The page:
Happy 100th Birthday, Brookings Institution. A century young!
When Brookings was born on October 1, 1916, the Woodrow Wilson administration wasn’t halfway over; America was just starting to assert itself on the global stage; U.S. government spending was about 2 percent the size it is today; the U.S. population was less than a third of what it would be a century later; and there were nearly 6 billion fewer humans on the planet.
Over the last 100 years, Brookings has grown in many ways with the nation and the world to meet the challenges of the times. Today, we have positioned ourselves to continue that work by implementing a new strategic plan that we call Brookings 2.0 that lays the way forward for this bold Institution.
Aristotle opined that the whole is greater than the sum of its parts. Whether that’s literally true or not, the individual scholars who constitute the most essential parts of this organization form a whole body of experts that have greatly informed and shaped the search for policy solutions during 17 presidential administrations; have expanded their focus from the budget and administration of the U.S. federal government to an incredible range of local, national, and international concerns; and have always anticipated the policy challenges just over the horizon.
The original and enduring mission throughout this century has been to improve governance, and that ideal is evident from the Institution’s founding to the present.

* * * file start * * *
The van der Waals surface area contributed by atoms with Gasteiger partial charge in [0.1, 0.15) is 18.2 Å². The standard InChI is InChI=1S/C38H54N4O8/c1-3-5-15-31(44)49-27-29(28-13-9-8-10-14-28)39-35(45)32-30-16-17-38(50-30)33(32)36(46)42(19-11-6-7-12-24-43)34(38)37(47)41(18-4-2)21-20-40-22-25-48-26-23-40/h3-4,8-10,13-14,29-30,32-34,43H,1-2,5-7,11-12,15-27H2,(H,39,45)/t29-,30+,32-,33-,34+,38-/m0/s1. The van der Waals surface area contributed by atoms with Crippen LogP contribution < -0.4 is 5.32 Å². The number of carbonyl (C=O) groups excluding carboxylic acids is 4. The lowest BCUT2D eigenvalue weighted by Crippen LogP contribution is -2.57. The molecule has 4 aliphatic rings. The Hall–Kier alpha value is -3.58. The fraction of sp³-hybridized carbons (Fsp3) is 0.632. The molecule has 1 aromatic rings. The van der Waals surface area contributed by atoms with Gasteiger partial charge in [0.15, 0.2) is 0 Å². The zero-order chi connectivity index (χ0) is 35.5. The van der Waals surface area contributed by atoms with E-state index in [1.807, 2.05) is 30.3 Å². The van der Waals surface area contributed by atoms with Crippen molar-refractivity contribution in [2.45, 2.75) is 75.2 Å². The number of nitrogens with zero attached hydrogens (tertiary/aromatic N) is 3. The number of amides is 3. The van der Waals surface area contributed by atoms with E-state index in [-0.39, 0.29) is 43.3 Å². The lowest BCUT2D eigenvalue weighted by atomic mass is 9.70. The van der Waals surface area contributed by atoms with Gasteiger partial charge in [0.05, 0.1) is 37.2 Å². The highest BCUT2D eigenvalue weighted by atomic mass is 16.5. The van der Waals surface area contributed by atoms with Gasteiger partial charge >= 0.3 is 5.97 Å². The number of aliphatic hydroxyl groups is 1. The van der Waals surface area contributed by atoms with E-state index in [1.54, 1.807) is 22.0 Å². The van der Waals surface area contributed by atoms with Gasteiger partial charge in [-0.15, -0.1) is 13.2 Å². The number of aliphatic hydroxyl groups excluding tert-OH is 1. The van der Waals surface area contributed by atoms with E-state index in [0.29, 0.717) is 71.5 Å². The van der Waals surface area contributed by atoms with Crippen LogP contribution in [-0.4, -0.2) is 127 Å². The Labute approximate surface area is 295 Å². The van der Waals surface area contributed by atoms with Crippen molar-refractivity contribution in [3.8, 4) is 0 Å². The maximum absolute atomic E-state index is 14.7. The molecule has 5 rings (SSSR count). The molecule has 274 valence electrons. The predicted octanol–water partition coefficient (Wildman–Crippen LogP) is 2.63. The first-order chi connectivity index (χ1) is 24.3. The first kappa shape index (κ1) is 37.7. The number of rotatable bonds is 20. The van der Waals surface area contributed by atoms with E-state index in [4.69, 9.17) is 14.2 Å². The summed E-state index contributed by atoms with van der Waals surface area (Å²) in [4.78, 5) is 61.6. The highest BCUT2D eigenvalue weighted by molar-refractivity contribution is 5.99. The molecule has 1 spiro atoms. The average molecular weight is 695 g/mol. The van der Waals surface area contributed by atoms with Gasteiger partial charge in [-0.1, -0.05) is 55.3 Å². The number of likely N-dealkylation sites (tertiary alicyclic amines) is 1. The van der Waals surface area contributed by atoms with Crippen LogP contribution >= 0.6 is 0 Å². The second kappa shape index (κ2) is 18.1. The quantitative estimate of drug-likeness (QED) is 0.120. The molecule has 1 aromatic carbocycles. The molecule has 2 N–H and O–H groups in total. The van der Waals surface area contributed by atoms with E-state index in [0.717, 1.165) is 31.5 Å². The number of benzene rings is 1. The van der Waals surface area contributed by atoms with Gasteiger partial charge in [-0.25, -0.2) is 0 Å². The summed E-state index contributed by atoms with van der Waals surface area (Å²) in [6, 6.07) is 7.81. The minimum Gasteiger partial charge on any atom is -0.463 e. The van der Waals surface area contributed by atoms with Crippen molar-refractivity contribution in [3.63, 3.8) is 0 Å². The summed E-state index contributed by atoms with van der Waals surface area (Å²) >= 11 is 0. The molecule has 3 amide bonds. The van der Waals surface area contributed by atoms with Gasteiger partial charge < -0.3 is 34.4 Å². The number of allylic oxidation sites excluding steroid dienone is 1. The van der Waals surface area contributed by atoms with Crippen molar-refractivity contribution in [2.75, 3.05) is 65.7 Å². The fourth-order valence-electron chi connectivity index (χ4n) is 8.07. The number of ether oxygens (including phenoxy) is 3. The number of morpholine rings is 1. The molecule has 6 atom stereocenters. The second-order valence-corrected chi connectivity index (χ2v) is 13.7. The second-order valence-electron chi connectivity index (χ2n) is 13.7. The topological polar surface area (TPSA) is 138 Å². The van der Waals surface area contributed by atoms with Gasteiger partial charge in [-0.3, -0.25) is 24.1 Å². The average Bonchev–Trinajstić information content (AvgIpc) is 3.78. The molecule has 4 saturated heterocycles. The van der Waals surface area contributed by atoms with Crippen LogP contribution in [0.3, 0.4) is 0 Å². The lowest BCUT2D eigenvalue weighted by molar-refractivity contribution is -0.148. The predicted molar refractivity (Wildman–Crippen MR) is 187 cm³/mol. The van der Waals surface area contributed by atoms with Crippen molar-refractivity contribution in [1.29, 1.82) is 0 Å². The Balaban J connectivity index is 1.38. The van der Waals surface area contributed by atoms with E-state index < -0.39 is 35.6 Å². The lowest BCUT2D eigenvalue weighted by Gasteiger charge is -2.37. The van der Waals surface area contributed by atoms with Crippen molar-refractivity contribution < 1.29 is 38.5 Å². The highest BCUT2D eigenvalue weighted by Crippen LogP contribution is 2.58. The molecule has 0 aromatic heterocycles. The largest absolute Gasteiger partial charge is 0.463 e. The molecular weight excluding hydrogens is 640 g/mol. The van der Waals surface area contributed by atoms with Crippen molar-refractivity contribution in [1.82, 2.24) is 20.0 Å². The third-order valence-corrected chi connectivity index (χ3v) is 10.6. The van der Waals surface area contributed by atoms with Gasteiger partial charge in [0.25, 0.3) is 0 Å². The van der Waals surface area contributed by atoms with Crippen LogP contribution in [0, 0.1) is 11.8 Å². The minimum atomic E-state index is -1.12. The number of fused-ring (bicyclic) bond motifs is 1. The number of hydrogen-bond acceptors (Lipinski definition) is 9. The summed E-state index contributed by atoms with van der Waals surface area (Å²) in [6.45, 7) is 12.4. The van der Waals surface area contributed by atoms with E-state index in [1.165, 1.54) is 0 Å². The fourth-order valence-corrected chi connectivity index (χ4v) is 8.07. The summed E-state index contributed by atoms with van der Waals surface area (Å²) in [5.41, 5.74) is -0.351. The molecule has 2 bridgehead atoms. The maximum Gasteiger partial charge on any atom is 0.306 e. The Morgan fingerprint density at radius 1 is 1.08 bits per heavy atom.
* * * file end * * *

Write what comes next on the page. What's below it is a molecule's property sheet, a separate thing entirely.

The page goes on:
Brookings’s founders were a group of educators, businessmen, lawyers, and financiers, who, deeply imbued with the spirit of the Progressive Era, aspired to create an institution that would conduct “studies in governmental administration, principally methodology and standards of practices.” Nonpartisanship was baked into the new organization’s DNA, as its goal was to “obtain facts, not to enter into any political propaganda.”
It was fitting, then that the first research product that came out of the new organization (then known as the Institute for Government Research [IGR]) was a study on the U.S. federal budget, “A National Budget System: The Most Important of all Governmental Reconstruction Measures.” In testimony to a select committee on the budget of the U.S. House of Representatives (9/22/19), Director William Willoughby described IGR as:
an organization created by a number of public spirited men who believed that it was desirable that there should be somebody whose duty it was, as a nonpartisan independent institution, to submit the problem of public administration, and particularly those of the National Government, to scientific study for the purpose of making know those principles, practices, and conditions which they believed would, it followed, lead to a more efficient and economic conduct of public affairs.
Brookings was among the first of its kind, a collection of citizens focused on improving the efficiency of government and “advancing the science of administration.” The leading member of the founding trustees, Robert S. Brookings—a Maryland-born entrepreneur, businessman, and philanthropist who rose to wealth and success in St. Louis—was appointed by President Wilson in 1917 to the War Industries Board to coordinate the purchase of military supplies for the expanding U.S. role in World War I. When the IGR and its sister organizations—the Institute of Economics, formed in 1922, and the Robert Brookings Graduate School of Economics and Government, formed in 1923—merged in 1927, the new organization became the Brookings Institution.
Director Willoughby’s work on the national budget system led to the crafting and passage of the Budget and Accounting Act of 1921, which President Harding called “the beginning of the greatest reform in governmental practices since the beginning of the republic.”